Wonders of the bays

Come and see the bays' colour

We invite you to take a look at the treasure trove in and around the bays

Port Phillip Bay and Western Port are home to a wildly diverse, colourful and fascinating marine wonderland. In this section, we've picked some of our favourite stories which we've discovered on our journey to understanding the bays.

From a creepy crawly army of crustaceans, to male baby bumps and sex-changing fish, our bays really are a treasure trove. But you mustn’t miss the collection of photos that capture gently swaying seaweed, nursing a multitude of fish and hedged by corals, hydroids and ascidians.

Above the water there’s a rich natural heritage of migratory birds, and those that stay closer to home all year around. The birds and their habitat are so special, that the area is recognised internationally under the Ramsar Convention.

 

Catostylus mosaicus: blue blubber
Catostylus mosaicus: blue blubber. Image credit - Julian Finn, Museums Victoria
Gardens at The Heads

Situated at The Heads in Port Phillip Bay sits a canyon which marks the historical course of the Yarra Valley.

The spider crab army

Each winter, an army of spiders crabs migrate to Rye Pier to shed their shells. 

The sea floor is transformed into a underwater scene from a film like 'Lord of the Rings', strange, mythical type creatures bearing down in a parade predators overwhelmed by their sheer size in numbers. In fact marine scientists, can only conclude that this is the reason the crabs moult in such huge quantities; their flesh is quite vulnerable to predators until their new shells harden.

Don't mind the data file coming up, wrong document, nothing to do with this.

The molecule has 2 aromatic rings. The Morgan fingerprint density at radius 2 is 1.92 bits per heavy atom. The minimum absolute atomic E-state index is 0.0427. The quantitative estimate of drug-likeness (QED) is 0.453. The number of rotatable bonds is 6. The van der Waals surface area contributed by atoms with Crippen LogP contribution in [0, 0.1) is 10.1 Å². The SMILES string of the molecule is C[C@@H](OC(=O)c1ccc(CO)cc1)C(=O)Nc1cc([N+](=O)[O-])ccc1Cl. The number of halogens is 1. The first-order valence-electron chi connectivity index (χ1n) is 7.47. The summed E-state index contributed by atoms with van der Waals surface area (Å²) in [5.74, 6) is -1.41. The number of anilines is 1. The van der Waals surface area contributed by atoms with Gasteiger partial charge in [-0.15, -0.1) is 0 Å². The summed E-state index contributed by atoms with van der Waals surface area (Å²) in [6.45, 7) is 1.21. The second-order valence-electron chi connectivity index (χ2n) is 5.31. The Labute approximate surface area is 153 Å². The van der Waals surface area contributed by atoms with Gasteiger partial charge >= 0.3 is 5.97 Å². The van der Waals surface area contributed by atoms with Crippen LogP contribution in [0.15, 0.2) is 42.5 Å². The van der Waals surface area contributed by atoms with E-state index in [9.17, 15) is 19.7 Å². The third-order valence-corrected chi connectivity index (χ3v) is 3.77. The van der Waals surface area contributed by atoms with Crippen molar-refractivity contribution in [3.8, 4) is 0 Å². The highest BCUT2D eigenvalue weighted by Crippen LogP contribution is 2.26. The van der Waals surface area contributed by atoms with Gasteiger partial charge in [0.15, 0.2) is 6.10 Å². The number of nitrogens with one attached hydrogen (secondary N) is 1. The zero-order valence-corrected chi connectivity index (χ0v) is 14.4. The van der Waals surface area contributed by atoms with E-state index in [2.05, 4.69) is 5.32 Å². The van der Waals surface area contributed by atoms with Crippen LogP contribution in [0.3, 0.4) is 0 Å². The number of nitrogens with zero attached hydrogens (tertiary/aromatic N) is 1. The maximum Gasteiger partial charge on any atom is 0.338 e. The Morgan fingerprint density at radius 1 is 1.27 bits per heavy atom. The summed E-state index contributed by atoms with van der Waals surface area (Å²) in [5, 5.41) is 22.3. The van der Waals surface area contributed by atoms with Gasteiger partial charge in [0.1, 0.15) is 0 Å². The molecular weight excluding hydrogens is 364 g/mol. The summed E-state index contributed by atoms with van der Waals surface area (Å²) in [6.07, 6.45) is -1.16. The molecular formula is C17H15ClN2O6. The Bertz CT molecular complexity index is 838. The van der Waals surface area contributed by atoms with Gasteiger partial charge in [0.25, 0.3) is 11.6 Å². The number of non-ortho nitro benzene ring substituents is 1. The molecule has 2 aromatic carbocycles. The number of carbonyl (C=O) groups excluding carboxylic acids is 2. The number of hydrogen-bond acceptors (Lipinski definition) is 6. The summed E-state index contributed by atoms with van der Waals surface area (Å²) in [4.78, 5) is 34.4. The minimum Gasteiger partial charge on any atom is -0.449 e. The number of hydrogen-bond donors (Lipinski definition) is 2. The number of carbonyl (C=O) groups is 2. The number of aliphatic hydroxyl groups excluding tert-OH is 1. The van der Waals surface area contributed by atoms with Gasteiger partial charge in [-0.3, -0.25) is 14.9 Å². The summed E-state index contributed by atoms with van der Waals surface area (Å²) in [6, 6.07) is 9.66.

Male pregnancies and the seadragon

Seadragons are commonly found around rocky reefs and piers surrounded by protective seaweed.

It has marine scientists stumped as to how but procreation between a female and male seadragon involves the female transferring her eggs on to the underside of the male's tail, where he will incubate the them until they are ready for birth. When the baby seadragons are ready to be born, the male's tail will twitch, and twitch again, and then suddenly hiw babies will burst out into the current.

 

Gender fluid fish

Western blue groper

We talk about climate change a lot throughout this website. So you'll either already or will soon will be accustomed to the idea that environments move and change ... incrementally and measured in millions of years through pre-history and then at the far more rapid pace of which we're seeing now.

One aspect of this change, is spotting species never before seen in the bays' waters. Citizen scientists were some of the first to discover the western blue groper taking residence in the bays.

The western blue groper are fascinating, gentle giants of the seas and can grow up to 175 cm. They start life as female and change sex when they reach about 30-35 years old ... that's right, they also live to a ripe old age to boot, up to 70 years of age.

Achoerodus gouldii: western blue groper. Image credit - Sue Morrison, Western Australian Museum
Citizen science

REDMAP is a way for people who live around, and visit, the coasts to share sightings of marine species that are ‘uncommon’ to the local area. 

As our climate changes, so too do the movements of our fish and this makes it pretty difficult for researchers to keep track! But with the help of numerous extra eyes, scientists can follow each species to help maintain their healthy populations.

Bird calls from the Western Treatment Plant
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Mammals